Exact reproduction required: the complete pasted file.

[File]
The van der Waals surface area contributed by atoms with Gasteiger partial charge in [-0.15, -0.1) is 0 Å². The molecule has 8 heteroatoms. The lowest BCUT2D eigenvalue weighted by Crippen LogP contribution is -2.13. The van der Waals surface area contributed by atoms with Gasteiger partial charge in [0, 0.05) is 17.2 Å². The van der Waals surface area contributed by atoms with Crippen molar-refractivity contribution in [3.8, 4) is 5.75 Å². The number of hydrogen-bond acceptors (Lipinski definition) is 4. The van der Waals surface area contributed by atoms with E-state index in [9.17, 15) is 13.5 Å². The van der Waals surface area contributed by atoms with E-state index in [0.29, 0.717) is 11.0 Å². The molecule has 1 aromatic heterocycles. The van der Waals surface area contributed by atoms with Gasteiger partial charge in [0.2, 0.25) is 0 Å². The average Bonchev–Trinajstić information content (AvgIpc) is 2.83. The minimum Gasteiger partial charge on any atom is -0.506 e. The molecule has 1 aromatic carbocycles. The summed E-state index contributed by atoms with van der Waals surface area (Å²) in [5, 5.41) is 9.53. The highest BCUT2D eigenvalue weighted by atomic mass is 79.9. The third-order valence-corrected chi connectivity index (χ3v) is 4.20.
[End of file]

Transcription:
The van der Waals surface area contributed by atoms with Gasteiger partial charge in [-0.15, -0.1) is 0 Å². The molecule has 8 heteroatoms. The lowest BCUT2D eigenvalue weighted by Crippen LogP contribution is -2.13. The van der Waals surface area contributed by atoms with Gasteiger partial charge in [0, 0.05) is 17.2 Å². The van der Waals surface area contributed by atoms with Crippen molar-refractivity contribution in [3.8, 4) is 5.75 Å². The number of hydrogen-bond acceptors (Lipinski definition) is 4. The van der Waals surface area contributed by atoms with E-state index in [9.17, 15) is 13.5 Å². The van der Waals surface area contributed by atoms with E-state index in [0.29, 0.717) is 11.0 Å². The molecule has 1 aromatic heterocycles. The van der Waals surface area contributed by atoms with Gasteiger partial charge in [0.2, 0.25) is 0 Å². The average Bonchev–Trinajstić information content (AvgIpc) is 2.83. The minimum Gasteiger partial charge on any atom is -0.506 e. The molecule has 1 aromatic carbocycles. The summed E-state index contributed by atoms with van der Waals surface area (Å²) in [5, 5.41) is 9.53. The highest BCUT2D eigenvalue weighted by atomic mass is 79.9. The third-order valence-corrected chi connectivity index (χ3v) is 4.20.